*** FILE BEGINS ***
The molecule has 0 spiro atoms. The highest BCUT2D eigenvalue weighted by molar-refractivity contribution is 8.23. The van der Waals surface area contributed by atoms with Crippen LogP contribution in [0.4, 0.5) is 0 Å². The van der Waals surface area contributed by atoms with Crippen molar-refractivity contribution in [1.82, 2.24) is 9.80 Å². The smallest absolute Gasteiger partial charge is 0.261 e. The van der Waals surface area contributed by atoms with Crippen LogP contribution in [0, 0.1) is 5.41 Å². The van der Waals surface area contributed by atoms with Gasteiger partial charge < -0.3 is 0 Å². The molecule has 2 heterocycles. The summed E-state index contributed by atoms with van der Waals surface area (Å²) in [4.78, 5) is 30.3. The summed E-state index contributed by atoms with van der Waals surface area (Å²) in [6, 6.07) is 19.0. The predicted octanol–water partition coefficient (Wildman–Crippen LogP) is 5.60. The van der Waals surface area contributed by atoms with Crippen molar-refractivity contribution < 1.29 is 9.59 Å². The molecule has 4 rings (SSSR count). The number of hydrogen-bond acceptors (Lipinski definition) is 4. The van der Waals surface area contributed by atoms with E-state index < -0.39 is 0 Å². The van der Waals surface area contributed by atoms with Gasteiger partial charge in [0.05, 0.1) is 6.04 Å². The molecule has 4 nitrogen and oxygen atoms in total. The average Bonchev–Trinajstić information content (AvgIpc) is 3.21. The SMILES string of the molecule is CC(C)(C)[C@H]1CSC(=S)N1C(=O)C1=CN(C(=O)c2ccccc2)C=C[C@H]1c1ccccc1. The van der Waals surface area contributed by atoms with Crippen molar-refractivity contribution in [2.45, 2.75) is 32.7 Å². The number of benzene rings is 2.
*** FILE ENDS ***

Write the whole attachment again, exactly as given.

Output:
The molecule has 0 spiro atoms. The highest BCUT2D eigenvalue weighted by molar-refractivity contribution is 8.23. The van der Waals surface area contributed by atoms with Crippen LogP contribution in [0.4, 0.5) is 0 Å². The van der Waals surface area contributed by atoms with Crippen molar-refractivity contribution in [1.82, 2.24) is 9.80 Å². The smallest absolute Gasteiger partial charge is 0.261 e. The van der Waals surface area contributed by atoms with Crippen LogP contribution in [0, 0.1) is 5.41 Å². The van der Waals surface area contributed by atoms with Gasteiger partial charge < -0.3 is 0 Å². The molecule has 2 heterocycles. The summed E-state index contributed by atoms with van der Waals surface area (Å²) in [4.78, 5) is 30.3. The summed E-state index contributed by atoms with van der Waals surface area (Å²) in [6, 6.07) is 19.0. The predicted octanol–water partition coefficient (Wildman–Crippen LogP) is 5.60. The van der Waals surface area contributed by atoms with Crippen molar-refractivity contribution < 1.29 is 9.59 Å². The molecule has 4 rings (SSSR count). The number of hydrogen-bond acceptors (Lipinski definition) is 4. The van der Waals surface area contributed by atoms with E-state index < -0.39 is 0 Å². The van der Waals surface area contributed by atoms with Gasteiger partial charge in [0.05, 0.1) is 6.04 Å². The molecule has 4 nitrogen and oxygen atoms in total. The average Bonchev–Trinajstić information content (AvgIpc) is 3.21. The SMILES string of the molecule is CC(C)(C)[C@H]1CSC(=S)N1C(=O)C1=CN(C(=O)c2ccccc2)C=C[C@H]1c1ccccc1. The van der Waals surface area contributed by atoms with Crippen molar-refractivity contribution in [2.45, 2.75) is 32.7 Å². The number of benzene rings is 2.